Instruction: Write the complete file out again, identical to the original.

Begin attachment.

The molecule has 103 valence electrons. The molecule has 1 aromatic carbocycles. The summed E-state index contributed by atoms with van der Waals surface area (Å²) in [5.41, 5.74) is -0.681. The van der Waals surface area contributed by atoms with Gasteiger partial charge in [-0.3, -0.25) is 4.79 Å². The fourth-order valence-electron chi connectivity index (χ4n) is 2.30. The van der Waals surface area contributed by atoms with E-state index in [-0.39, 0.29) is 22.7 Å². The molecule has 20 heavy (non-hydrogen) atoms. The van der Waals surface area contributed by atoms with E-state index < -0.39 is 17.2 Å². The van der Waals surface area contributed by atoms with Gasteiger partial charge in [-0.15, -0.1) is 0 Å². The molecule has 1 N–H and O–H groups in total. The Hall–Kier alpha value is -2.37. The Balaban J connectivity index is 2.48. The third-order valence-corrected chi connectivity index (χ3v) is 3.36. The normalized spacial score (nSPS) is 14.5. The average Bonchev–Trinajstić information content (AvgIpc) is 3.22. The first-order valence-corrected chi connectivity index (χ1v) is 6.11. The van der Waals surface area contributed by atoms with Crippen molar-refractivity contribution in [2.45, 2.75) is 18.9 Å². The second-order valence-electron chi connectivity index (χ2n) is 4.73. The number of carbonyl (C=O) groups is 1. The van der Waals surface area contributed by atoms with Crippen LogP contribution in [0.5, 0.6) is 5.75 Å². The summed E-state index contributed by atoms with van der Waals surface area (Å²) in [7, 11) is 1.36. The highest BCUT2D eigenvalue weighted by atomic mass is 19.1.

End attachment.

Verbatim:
The molecule has 103 valence electrons. The molecule has 1 aromatic carbocycles. The summed E-state index contributed by atoms with van der Waals surface area (Å²) in [5.41, 5.74) is -0.681. The van der Waals surface area contributed by atoms with Gasteiger partial charge in [-0.3, -0.25) is 4.79 Å². The fourth-order valence-electron chi connectivity index (χ4n) is 2.30. The van der Waals surface area contributed by atoms with E-state index in [-0.39, 0.29) is 22.7 Å². The molecule has 20 heavy (non-hydrogen) atoms. The van der Waals surface area contributed by atoms with E-state index < -0.39 is 17.2 Å². The van der Waals surface area contributed by atoms with Gasteiger partial charge in [-0.15, -0.1) is 0 Å². The molecule has 1 N–H and O–H groups in total. The Hall–Kier alpha value is -2.37. The Balaban J connectivity index is 2.48. The third-order valence-corrected chi connectivity index (χ3v) is 3.36. The normalized spacial score (nSPS) is 14.5. The average Bonchev–Trinajstić information content (AvgIpc) is 3.22. The first-order valence-corrected chi connectivity index (χ1v) is 6.11. The van der Waals surface area contributed by atoms with Crippen molar-refractivity contribution in [2.45, 2.75) is 18.9 Å². The second-order valence-electron chi connectivity index (χ2n) is 4.73. The number of carbonyl (C=O) groups is 1. The van der Waals surface area contributed by atoms with Crippen LogP contribution in [0.5, 0.6) is 5.75 Å². The summed E-state index contributed by atoms with van der Waals surface area (Å²) in [7, 11) is 1.36. The highest BCUT2D eigenvalue weighted by atomic mass is 19.1.